sword master. The Myochins have had an imperial license to make their products for centuries and the students truly appreciated
the history and hand-craftedness of the product.
While waiting to purchase chimes the students met one of the neighbors-an elderly man was pulling up his sleeves and talking
animatedly to our students. He was showing them his bullet wounds and knife scar from World War II!! Many students looked
a little scared at first but the man declared that we were all friends now and everything was OK!
The nature of the Japanese people seems to be to forgive a strong opponent and adopt his strengths. Amazing!
Later we stopped for lunch and then walked to the Hirohata Kindergarten where our students were paired up with 4 and 5
year old Japanese students for a spirited romp on the playground.
This is always one of the most treasured experiences of our students. The kids are so welcoming and entertained by the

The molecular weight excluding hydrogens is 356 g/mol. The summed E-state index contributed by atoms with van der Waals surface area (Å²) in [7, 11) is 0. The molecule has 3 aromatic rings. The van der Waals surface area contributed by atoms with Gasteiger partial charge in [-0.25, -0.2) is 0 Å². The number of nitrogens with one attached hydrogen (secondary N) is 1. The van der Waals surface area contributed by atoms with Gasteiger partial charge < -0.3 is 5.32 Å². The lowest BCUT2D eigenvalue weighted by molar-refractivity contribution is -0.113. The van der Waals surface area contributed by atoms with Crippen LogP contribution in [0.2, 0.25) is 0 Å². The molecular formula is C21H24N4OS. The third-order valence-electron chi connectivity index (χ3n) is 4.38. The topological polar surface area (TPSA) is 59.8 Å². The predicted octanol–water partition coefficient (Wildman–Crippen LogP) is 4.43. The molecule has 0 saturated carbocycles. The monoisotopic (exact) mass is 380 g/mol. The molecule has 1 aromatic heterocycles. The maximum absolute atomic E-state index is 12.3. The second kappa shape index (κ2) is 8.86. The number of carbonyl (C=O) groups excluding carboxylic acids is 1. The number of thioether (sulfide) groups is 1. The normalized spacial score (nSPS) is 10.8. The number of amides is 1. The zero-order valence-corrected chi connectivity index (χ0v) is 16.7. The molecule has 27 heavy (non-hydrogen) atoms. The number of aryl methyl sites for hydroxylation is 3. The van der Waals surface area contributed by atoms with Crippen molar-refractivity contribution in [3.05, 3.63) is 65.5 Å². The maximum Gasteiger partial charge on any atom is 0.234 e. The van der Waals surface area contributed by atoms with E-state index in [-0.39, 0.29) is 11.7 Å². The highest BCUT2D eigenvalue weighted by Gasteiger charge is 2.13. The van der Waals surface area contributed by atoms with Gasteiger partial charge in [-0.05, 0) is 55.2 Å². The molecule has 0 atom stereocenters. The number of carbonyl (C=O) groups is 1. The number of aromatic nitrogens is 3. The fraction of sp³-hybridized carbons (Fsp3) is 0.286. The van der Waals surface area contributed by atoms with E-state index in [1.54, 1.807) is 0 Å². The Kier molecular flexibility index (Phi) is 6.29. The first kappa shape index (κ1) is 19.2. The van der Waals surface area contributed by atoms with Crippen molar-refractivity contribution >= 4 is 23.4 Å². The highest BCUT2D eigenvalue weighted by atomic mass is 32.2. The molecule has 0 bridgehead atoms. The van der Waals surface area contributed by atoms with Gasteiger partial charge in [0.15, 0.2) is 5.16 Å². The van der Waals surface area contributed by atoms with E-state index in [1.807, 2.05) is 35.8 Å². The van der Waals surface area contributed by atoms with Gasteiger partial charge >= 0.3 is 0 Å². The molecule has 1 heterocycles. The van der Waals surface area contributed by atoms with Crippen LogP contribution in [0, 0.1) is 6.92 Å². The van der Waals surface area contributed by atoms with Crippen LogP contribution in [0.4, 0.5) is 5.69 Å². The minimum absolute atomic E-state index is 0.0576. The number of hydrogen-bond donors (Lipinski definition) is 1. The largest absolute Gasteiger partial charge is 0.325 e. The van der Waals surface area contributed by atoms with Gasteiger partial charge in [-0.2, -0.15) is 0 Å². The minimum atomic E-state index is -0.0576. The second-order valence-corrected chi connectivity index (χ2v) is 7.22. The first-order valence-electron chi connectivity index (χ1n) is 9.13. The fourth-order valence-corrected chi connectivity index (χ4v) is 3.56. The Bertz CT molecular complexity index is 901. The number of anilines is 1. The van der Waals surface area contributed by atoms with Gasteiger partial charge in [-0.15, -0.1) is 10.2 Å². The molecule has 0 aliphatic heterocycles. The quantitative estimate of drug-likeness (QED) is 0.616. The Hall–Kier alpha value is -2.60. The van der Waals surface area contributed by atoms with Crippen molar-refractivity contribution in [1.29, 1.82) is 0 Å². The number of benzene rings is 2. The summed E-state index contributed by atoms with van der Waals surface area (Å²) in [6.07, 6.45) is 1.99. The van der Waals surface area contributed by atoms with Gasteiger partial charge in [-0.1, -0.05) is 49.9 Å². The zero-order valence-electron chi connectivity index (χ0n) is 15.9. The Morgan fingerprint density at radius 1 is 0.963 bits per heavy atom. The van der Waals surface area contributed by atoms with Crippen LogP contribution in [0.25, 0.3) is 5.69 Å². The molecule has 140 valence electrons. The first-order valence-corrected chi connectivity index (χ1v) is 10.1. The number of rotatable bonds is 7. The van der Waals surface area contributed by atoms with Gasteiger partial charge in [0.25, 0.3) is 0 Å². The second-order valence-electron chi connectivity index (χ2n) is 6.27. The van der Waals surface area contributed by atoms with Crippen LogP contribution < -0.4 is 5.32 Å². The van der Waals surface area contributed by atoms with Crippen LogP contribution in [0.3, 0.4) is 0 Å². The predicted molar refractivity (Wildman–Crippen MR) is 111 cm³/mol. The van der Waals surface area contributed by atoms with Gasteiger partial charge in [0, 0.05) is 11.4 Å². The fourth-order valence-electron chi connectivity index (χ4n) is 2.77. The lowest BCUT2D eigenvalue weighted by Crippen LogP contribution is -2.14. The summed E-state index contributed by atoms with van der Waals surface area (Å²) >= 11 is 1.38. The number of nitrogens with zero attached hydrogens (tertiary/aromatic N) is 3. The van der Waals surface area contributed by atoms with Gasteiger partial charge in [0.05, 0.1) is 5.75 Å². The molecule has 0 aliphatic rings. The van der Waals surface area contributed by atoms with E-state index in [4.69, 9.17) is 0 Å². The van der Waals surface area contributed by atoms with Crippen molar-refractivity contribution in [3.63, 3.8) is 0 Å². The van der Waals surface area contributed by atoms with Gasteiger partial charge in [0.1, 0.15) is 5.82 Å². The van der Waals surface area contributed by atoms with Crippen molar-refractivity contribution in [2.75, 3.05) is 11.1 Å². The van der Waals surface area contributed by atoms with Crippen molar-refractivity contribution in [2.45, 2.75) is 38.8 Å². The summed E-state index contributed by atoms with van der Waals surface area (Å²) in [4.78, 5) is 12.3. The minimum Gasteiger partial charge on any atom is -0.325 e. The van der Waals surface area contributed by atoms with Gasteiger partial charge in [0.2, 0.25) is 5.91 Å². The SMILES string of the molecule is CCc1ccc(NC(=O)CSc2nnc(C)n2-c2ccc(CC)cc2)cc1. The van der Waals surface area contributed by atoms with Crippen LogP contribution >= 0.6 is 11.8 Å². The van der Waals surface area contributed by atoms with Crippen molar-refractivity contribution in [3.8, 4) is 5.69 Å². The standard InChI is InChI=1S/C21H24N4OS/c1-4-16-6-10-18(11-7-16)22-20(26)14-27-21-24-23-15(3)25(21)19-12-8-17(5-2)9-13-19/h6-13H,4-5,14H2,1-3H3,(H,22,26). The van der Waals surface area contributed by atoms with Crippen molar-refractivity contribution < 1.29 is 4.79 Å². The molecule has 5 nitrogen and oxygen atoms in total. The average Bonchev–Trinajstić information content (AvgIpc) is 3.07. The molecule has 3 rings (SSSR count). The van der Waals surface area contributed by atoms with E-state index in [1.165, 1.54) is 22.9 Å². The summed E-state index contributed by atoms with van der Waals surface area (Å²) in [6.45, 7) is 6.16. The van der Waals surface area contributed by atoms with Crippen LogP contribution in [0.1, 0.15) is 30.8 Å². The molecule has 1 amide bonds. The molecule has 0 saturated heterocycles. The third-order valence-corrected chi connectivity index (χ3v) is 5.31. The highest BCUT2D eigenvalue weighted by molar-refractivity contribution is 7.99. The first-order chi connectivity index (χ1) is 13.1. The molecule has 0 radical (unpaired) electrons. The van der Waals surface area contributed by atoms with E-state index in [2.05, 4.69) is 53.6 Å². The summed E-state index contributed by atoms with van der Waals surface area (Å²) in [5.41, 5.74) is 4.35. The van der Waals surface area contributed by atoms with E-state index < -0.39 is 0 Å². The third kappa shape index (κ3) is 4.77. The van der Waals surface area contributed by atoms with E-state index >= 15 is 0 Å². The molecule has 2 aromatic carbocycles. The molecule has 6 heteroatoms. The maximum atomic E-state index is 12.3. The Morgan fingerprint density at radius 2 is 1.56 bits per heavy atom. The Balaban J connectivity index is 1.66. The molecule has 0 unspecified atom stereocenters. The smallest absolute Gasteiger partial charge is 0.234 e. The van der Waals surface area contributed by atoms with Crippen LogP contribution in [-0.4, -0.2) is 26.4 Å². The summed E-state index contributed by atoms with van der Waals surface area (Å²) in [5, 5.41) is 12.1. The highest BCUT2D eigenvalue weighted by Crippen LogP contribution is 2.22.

antics of their new gigantic friends. A meeting of the minds like this always changes the lives of all of those involved!
I can't tell you enough about the joy and laughter that we see each time our big kids meet and play with their little
Japanese brothers and sisters.
We reluctantly left the kindergarten after a juice break. Nobody soon forgets this experience.
We went back to the high school and the kids attended classes and afternoon club activies with their homestay brothers
At 5:30 we had the Sayonara party. Japanese parents brought the most amazing combination of foods-everything from hand-made
sushi to oden to Kentucky Fried Chicken. There were lots of speeches, tears, a kendo demonstration, photos and thank-you